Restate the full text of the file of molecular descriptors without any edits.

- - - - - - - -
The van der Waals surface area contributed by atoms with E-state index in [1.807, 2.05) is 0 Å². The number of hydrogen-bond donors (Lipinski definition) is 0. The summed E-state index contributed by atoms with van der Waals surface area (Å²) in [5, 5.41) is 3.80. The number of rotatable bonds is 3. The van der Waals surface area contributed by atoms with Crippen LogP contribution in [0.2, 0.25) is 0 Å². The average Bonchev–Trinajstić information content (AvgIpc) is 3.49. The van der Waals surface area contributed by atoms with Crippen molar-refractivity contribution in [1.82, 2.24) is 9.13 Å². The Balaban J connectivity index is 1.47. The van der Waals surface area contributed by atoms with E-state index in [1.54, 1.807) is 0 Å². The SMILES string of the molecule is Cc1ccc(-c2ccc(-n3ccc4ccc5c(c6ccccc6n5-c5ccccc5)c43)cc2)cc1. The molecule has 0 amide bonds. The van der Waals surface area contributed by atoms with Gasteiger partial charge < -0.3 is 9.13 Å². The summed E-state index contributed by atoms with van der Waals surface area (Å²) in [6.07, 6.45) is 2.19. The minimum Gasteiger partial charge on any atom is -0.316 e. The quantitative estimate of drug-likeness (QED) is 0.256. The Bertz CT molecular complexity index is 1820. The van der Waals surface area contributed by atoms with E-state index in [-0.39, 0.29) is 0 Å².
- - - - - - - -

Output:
The van der Waals surface area contributed by atoms with E-state index in [1.807, 2.05) is 0 Å². The number of hydrogen-bond donors (Lipinski definition) is 0. The summed E-state index contributed by atoms with van der Waals surface area (Å²) in [5, 5.41) is 3.80. The number of rotatable bonds is 3. The van der Waals surface area contributed by atoms with Crippen LogP contribution in [0.2, 0.25) is 0 Å². The average Bonchev–Trinajstić information content (AvgIpc) is 3.49. The van der Waals surface area contributed by atoms with Crippen molar-refractivity contribution in [1.82, 2.24) is 9.13 Å². The Balaban J connectivity index is 1.47. The van der Waals surface area contributed by atoms with E-state index in [1.54, 1.807) is 0 Å². The SMILES string of the molecule is Cc1ccc(-c2ccc(-n3ccc4ccc5c(c6ccccc6n5-c5ccccc5)c43)cc2)cc1. The molecule has 0 amide bonds. The van der Waals surface area contributed by atoms with Gasteiger partial charge < -0.3 is 9.13 Å². The summed E-state index contributed by atoms with van der Waals surface area (Å²) in [6.07, 6.45) is 2.19. The minimum Gasteiger partial charge on any atom is -0.316 e. The quantitative estimate of drug-likeness (QED) is 0.256. The Bertz CT molecular complexity index is 1820. The van der Waals surface area contributed by atoms with E-state index in [-0.39, 0.29) is 0 Å².